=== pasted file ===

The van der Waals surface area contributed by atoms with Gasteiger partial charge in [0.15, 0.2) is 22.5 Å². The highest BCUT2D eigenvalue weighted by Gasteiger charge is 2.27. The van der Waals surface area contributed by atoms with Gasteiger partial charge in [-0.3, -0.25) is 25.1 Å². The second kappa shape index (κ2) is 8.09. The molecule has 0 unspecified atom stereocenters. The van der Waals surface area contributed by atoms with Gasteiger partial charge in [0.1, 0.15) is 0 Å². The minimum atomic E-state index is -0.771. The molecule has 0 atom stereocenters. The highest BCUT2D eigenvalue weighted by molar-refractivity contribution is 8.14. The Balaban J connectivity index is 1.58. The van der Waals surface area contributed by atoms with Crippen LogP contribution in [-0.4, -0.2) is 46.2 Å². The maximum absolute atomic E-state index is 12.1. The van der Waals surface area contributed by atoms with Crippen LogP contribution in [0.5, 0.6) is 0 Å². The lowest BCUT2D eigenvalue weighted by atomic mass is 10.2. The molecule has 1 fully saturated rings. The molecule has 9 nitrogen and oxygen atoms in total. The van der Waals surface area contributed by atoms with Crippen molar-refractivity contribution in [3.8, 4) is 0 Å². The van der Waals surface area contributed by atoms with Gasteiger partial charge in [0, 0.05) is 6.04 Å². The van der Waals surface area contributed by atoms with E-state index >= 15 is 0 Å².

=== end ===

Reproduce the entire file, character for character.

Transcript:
The van der Waals surface area contributed by atoms with Gasteiger partial charge in [0.15, 0.2) is 22.5 Å². The highest BCUT2D eigenvalue weighted by Gasteiger charge is 2.27. The van der Waals surface area contributed by atoms with Gasteiger partial charge in [-0.3, -0.25) is 25.1 Å². The second kappa shape index (κ2) is 8.09. The molecule has 0 unspecified atom stereocenters. The van der Waals surface area contributed by atoms with Gasteiger partial charge in [0.1, 0.15) is 0 Å². The minimum atomic E-state index is -0.771. The molecule has 0 atom stereocenters. The highest BCUT2D eigenvalue weighted by molar-refractivity contribution is 8.14. The Balaban J connectivity index is 1.58. The van der Waals surface area contributed by atoms with Crippen LogP contribution in [-0.4, -0.2) is 46.2 Å². The maximum absolute atomic E-state index is 12.1. The van der Waals surface area contributed by atoms with Crippen LogP contribution in [0.5, 0.6) is 0 Å². The lowest BCUT2D eigenvalue weighted by atomic mass is 10.2. The molecule has 1 fully saturated rings. The molecule has 9 nitrogen and oxygen atoms in total. The van der Waals surface area contributed by atoms with Crippen molar-refractivity contribution in [3.8, 4) is 0 Å². The van der Waals surface area contributed by atoms with Gasteiger partial charge in [0, 0.05) is 6.04 Å². The van der Waals surface area contributed by atoms with E-state index >= 15 is 0 Å².